Does PLUS Push? A Multilevel Analysis of the Relationship Between PLUS Loans and Persistence for Low-Income Students Given the growth of the PLUS loan program and its increasing importance in facilitating college access for many students, makes it critical to better understand the relationship between this form of federal financial aid and student outcomes. Using data from the National Postsecondary Student Aid Study (NPSAS: 12), conducted by the U.S. Department of Education’s National Center for Education Statistics, this study examined the impact receiving a PLUS loan has on persistence for low-income students. Both logistic regression and hierarchical generalized linear modeling were used to determine whether the relationship between a PLUS loan and persistence exists when moderated by family income level and the percentage of minority student enrollment (PME) at the institution. Analyses also examined the nested effects of student and institutional characteristics on persistence of PLUS borrowers.
Five key findings emerged from the analyses. First, receiving a PLUS loan has no meaningful effect on persistence when compared to loans other than PLUS. Secondly, low-income students are more likely to persist than students from middle to upper incomes, even when receiving a PLUS loan. Third, PLUS borrowers were more likely to persist when all student characteristics are included in the logistic regression model. Fourth, a significant relationship between receiving a PLUS loan and the institution’s percentage of minority student enrollment was found. Lastly, significant cross level relationships were found between student’s major, undergraduate classification, parent’s highest level of education, and race, once interacted with an institutional level predictor (i.e. selectivity, tuition, control, and PME). More specifically, as the percentage of minorities attending an institution increased, the more likely a non-white student would persist.
This study’s overall finding is that PLUS does not meaningfully influence student persistence when compared to other loans. This finding supports the importance of expanding financial aid counseling to parent borrowers. As college costs increase, students will continue relying more heavily on their parent’s finances to assist them in covering their unmet need. However, this study found parent borrowing does not necessarily impact student persistence. Therefore, it is critical that potential PLUS borrowers and the institutions likely to serve them, provide a thorough examination of the drawbacks and benefits of this program.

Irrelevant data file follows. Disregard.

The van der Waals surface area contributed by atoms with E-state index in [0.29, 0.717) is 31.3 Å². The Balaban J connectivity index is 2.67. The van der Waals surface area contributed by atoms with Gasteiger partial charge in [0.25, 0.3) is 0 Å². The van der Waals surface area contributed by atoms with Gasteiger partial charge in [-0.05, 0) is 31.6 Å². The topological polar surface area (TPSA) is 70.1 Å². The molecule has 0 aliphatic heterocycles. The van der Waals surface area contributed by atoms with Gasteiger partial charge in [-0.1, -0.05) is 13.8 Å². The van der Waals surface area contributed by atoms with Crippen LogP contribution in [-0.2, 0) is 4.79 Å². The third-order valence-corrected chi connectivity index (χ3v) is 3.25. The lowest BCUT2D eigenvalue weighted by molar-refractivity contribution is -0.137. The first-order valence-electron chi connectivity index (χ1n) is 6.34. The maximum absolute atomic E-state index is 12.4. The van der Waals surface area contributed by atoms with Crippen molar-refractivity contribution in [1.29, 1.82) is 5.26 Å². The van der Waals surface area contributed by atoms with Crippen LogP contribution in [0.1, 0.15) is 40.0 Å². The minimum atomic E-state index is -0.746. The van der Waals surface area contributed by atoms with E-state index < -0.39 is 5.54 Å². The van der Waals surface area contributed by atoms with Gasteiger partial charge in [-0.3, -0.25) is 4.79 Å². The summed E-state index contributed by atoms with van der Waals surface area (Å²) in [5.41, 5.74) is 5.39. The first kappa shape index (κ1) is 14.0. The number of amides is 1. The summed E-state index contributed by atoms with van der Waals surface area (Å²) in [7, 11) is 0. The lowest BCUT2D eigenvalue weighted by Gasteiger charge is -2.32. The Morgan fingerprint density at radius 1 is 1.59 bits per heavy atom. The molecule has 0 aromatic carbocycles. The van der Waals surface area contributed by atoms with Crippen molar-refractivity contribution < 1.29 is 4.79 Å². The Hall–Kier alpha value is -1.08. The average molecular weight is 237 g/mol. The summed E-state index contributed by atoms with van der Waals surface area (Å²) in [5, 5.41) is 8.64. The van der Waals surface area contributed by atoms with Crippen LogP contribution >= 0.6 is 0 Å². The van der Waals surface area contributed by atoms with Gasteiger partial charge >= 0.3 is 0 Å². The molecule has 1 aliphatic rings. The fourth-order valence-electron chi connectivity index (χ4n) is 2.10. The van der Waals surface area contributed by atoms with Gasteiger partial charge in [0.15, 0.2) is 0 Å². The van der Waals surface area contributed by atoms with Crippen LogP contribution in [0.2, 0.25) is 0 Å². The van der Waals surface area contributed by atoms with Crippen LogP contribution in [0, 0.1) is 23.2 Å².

|Advisor:||Malcom-Piqueux, Lindsey E.|
|Commitee:||Bridges, Brian K., Choi, Jaehwa|
|School:||The George Washington University|
|Department:||Higher Education Administration|
|School Location:||United States -- District of Columbia|
|Source:||DAI-A 78/08(E), Dissertation Abstracts International|
|Subjects:||Education Policy, Higher education|
|Keywords:||Federal financial aid, HBCUs, Low-income students, Minority serving institutions, PLUS loans, Parent borrowers|
Copyright in each Dissertation and Thesis is retained by the author. All Rights Reserved
The supplemental file or files you are about to download were provided to ProQuest by the author as part of a
dissertation or thesis. The supplemental files are provided "AS IS" without warranty. ProQuest is not responsible for the
content, format or impact on the supplemental file(s) on our system. in some cases, the file type may be unknown or
may be a .exe file. We recommend caution as you open such files.
Copyright of the original materials contained in the supplemental file is retained by the author and your access to the
supplemental files is subject to the ProQuest Terms and Conditions of use.
Depending on the size of the file(s) you are downloading, the system may take some time to download them. Please be